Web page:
Homework Helpers: Physics

10 Nuclear Physics

 

In most chemistry books, the lessons on atomic structure are found near the beginning. Yet, in most physics books, they are found near the end. Perhaps this is because students need to understand many of the other topics in physics before they can hope to understand the complex structure of the atom. Another reason is because this chapter marks the beginning of a newer branch of study. Up until now, we have been studying mainly macroscopic objects, which are big enough to see with the naked eye, and they appear to follow the laws of Newtonian mechanics. The microscopic, subatomic particles that we study in this chapter don’t appear to follow all of those laws. A new set of rules that allow for strange observations, such as mass being transformed into energy, apply here.

Lesson 10-1: Structure of the Atom

If you studied chemistry, then you probably know the basics of atomic structure. We reviewed some of the subatomic particles earlier in this book, but now we will go over the structure of the atom in a more formal way.

There are three main types of subatomic particles:

1. The proton is a positively charged subatomic particle normally found in the nucleus of the atom. Each proton has a charge of +1.60 × 10–19 C, and a mass of approximately 1.672 65 × 10–27 kg, or 1.007 825 atomic mass units (u). Because protons are normally found in the nucleus of the atom, they, along with neutrons, are sometimes called nucleons. Protons are also classified as hadrons, because they are made up of smaller particles called quarks. The number of protons in the nucleus of an atom is called the atomic number (Z), or nuclear charge. The number of protons in the nucleus of an atom determines its identity. For example, every hydrogen atom has only one proton in its nucleus.

2. The neutron is a neutrally charged subatomic particle that is also typically found in the nucleus. The neutron has a neutral charge and a mass of approximately 1.674 95 × 10–27 kg, or 1.008 665 atomic mass units (u). Neutrons and protons are sometimes collectively called nucleons because they make up the nucleus of atoms. They are also examples of hadrons because they are made up of smaller particles called quarks. Atoms of a particular element that have different numbers of neutrons in their nucleus are called isotopes. For example, the isotope of hydrogen called protium has one proton and zero neutrons in its nucleus, and the isotope of hydrogen called deuterium has one proton and one neutron in its nucleus.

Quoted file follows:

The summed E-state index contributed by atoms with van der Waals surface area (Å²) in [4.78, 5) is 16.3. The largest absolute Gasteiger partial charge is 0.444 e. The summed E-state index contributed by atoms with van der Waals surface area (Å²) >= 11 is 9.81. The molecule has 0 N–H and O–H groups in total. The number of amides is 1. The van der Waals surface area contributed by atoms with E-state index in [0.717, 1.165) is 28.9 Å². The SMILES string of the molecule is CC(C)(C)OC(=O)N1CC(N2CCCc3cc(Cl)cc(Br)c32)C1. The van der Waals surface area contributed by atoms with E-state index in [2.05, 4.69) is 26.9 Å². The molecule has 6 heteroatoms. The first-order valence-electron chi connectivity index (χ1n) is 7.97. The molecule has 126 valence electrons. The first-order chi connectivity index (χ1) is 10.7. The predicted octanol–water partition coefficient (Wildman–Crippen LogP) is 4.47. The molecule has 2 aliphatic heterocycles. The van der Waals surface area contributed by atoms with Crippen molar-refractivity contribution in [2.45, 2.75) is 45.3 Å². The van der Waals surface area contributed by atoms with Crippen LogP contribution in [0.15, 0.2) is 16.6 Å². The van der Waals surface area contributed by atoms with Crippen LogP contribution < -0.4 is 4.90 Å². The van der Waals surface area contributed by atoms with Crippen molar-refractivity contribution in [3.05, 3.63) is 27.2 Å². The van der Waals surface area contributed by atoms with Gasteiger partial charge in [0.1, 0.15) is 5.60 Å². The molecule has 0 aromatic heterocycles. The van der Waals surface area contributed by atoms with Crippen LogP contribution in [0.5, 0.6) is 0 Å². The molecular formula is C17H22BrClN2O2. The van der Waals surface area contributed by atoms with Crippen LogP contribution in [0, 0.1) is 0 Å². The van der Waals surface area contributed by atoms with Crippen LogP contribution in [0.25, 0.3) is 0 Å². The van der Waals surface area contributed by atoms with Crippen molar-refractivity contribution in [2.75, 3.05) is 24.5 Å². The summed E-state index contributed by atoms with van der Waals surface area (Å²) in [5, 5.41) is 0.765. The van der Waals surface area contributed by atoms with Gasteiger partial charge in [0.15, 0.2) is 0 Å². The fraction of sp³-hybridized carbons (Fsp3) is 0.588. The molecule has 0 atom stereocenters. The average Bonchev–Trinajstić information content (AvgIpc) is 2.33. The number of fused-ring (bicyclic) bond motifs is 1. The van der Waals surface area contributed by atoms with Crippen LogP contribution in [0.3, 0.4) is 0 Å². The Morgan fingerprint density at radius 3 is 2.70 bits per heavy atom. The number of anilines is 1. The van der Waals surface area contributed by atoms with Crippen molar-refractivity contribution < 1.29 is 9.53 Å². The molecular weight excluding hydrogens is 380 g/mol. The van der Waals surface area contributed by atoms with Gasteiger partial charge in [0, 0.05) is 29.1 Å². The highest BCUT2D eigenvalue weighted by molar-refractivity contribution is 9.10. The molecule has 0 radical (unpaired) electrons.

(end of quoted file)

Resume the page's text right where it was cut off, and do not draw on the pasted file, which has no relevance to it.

3. Electrons are not found in the nucleus of the atom, so please don’t call them nucleons. They are found in an area surrounding the nucleus called the electron cloud. The mass of each electron is only about 9.109 × 10–31 kg, or 5.49 × 10–4 u. Electrons are thought to be truly “elementary particles” belonging to a class called leptons. An atom can lose one or more electrons to become a positive ion, or it can gain one or more additional electrons to become a negative ion.

Figure 10.1

Example 1

The mass of a proton (mp = 1.672 65 × 10-27 kg) and the mass of an electron (me = 9.109 × 10-31 kg) may not seem all that different to you, but the mass of the electron is much smaller. In fact, the mass of the electron is usually considered insignificant, so much so that the mass of the electrons are often not even taken into account when calculating the mass of a particular atom. How many electrons would you need to add together to approximate the mass of a proton?

We can solve this by dividing the mass of a proton by the mass of an electron.

Solution:


So, it would take about 1,836 electrons to equal the mass of one proton. This illustrates why the mass of an electron is often overlooked. This can also help you understand why the electron exhibits wave-like properties that can be measured, as we will discuss shortly.

The tiny mass of an electron can also help you understand one reason why the more predictable planetary model has given way to the current quantum-mechanical model of the atom. In Chapter 8 we discussed the so-called photoelectric effect, where light shining on the surface of a piece of metal can cause electrons to be ejected from the metal atoms. German physicist Werner Heisenberg pointed out that in order to locate the position of an electron, we would have to bounce photons of light off it, and that would surely change the momentum of the electron.

The Heisenberg Uncertainty Principle

It is impossible to determine accurately both the momentum and position of an electron simultaneously.


According to our current model of the atom, we can never truly know both the accurate position and momentum of an electron. We can only discuss the location of the electrons in the electron cloud in terms of probability. The likelihood of a particular electron to be found in a given area is the closest we can hope to determine.

Lesson 10–1 Review

1. A _______________ is a positively charged particle commonly found in the nucleus of the atom.

2. What part of the atom contains all of the positive charge and essentially all of the mass?

3. Where are the electrons of an atom commonly found?